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P-9.17 Lymphocytopenia and neutrophilia determined fungal infection occurrence and mortality after liver transplantation

Jiang Liu, People's Republic of China

Department of Surgery
Beijing Tsinghua Changgung Hospital, Tsinghua University


Lymphocytopenia and neutrophilia determined fungal infection occurrence and mortality after liver transplantation

Jiang Liu1,2, Kwan Man2, Qian Lu1, Jiahong Dong1.

1Department of Surgery, Beijing Tsinghua Changgung Hospital, Tsinghua University, Beijing, People's Republic of China; 2Department of Surgery, Li Ka Shing Faculty of Medicine, The University of Hong Kong, Hong Kong, People's Republic of China

Introduction: Fungal infection in liver recipients remains a critical challenge with high mortality and morbidity. Immunosuppression regimen renders patients more vulnerable to fungal infection after liver transplantation. However, the mechanisms of immune status and its role in predicting post-transplant mortality are still undetermined.
Materials and Methods: Adult patients received liver transplantation were recruited in a retrospective cohort from February 2018 to October 2019 in Beijing Tsinghua Changgung Hospital. The post-transplant immune cell subpopulations and peri-operation demographics were analyzed in patients with or without post-transplant fungal infections. Univariate and multivariate logistic regression were performed to identify risk factors for post-transplant fungal infections. The correlation between recipient immune status and post-transplant 90-day mortality was further investigated by ROC and Kaplan-Meier analysis.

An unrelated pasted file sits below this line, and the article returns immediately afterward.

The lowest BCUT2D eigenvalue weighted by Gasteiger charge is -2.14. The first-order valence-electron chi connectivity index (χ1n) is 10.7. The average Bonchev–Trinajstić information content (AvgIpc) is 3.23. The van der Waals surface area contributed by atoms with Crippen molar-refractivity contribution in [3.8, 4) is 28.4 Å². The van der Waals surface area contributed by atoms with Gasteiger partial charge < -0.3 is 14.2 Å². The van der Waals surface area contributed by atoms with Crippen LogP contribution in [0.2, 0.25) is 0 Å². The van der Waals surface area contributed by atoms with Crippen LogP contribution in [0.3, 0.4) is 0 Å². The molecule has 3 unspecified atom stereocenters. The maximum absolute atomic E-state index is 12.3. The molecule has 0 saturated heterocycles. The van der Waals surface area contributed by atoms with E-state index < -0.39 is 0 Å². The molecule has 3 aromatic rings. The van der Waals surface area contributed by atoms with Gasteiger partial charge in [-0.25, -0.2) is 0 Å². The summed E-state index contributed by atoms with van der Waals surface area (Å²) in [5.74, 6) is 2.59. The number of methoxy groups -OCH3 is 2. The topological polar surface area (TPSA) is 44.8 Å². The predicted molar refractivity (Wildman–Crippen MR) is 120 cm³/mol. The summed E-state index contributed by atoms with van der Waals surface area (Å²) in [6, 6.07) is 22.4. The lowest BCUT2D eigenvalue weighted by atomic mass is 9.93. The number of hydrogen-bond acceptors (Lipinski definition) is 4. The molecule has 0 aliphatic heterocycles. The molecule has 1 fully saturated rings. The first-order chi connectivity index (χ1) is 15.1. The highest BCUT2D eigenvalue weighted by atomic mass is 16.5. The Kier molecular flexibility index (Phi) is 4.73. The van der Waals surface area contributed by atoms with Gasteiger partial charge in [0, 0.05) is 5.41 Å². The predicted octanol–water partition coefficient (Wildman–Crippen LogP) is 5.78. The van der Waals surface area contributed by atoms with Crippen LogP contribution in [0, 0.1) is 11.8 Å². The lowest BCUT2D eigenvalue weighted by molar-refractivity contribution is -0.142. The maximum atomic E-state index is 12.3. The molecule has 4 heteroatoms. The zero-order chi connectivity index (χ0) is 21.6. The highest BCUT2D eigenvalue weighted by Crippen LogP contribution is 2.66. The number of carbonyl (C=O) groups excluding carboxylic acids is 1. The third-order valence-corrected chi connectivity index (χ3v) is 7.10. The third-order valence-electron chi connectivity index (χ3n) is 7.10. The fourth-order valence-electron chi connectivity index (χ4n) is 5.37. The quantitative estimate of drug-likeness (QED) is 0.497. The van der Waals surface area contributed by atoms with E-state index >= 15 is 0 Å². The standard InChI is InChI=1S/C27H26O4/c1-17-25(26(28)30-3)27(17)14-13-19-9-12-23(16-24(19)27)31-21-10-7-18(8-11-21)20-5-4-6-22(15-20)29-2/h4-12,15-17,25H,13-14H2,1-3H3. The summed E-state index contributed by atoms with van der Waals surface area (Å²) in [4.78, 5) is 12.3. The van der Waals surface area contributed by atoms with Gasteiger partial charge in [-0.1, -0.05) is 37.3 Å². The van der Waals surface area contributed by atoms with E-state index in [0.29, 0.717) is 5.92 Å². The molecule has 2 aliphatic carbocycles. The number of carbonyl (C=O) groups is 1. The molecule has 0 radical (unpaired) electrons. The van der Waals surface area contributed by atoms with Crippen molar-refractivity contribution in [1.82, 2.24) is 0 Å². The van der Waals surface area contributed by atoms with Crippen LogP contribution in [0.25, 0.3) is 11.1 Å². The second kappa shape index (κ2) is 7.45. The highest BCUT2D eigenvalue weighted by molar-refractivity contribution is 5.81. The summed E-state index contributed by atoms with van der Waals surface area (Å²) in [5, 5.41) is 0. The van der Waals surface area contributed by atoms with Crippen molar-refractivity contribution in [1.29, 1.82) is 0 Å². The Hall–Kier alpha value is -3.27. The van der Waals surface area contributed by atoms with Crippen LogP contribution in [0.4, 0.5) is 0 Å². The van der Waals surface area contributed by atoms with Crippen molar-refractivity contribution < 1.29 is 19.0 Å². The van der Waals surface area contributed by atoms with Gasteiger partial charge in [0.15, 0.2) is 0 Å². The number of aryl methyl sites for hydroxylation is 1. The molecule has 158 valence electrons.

Results and Discussion: Thirty-six out of 164 (22%) patients were presented post-transplant fungal infections with median occurrence time of POD4 (1-287). In terms of fungi species, 27 (75%) were from Candida species, 6 (16.7%) were from Aspergillus species, and 3 (8.3%) were other fungal infections. And the infection site distributed in upper respiratory tract (17, 47.2%), lower respiratory tract (2, 5.6%), intra-abdominal cavity (11, 30.6%), bloodstream (3, 8.3%), urine (2, 5.6%) and wound (1, 2.8%). In comparison with non-infection patients, the lymphocyte population in blood was found significantly lower in fungal infection patients (5.0% vs 8.6%, p=0.007), while neutrophil increase was simultaneously observed (90.7% vs 83.3%, p=0.004). In addition, subpopulation analysis indicated the decrease of CD19+ B cell (26.2% vs 16.8%, p=0.069), but increase of CD3-CD16+CD56+ NK cell (7.0% vs 10.9%, p=0.001) and CD3+CD8+ CTL (20.9% vs 28.8%, p=0.120). By univariate and multivariate analysis, neutrophilia (percentage≥90.05%) was identified as an independent risk factor for post-transplant fungal infection (HR=3.529, 95%CI: 1.017-12.245, p=0.047, Table 1). By ROC analyses, lymphocytopenia and neutrophilia as well as the neutrophil-to-lymphocyte (N/L) ratio increase was found to have predictive value for 90-day mortality (Fig. 1A-C). And 90-day mortality divided by cut-off values of lymphocyte, neutrophil and N/L ratio was significantly different between groups (Fig. 1D-F).
Conclusion: Altered immune status was the independent risk factor for fungal infections after liver transplantation. Lymphocytopenia and neutrophilia, as well as increased N/L ratio, were valuable predictors of fungal infection-related post-transplant mortality.


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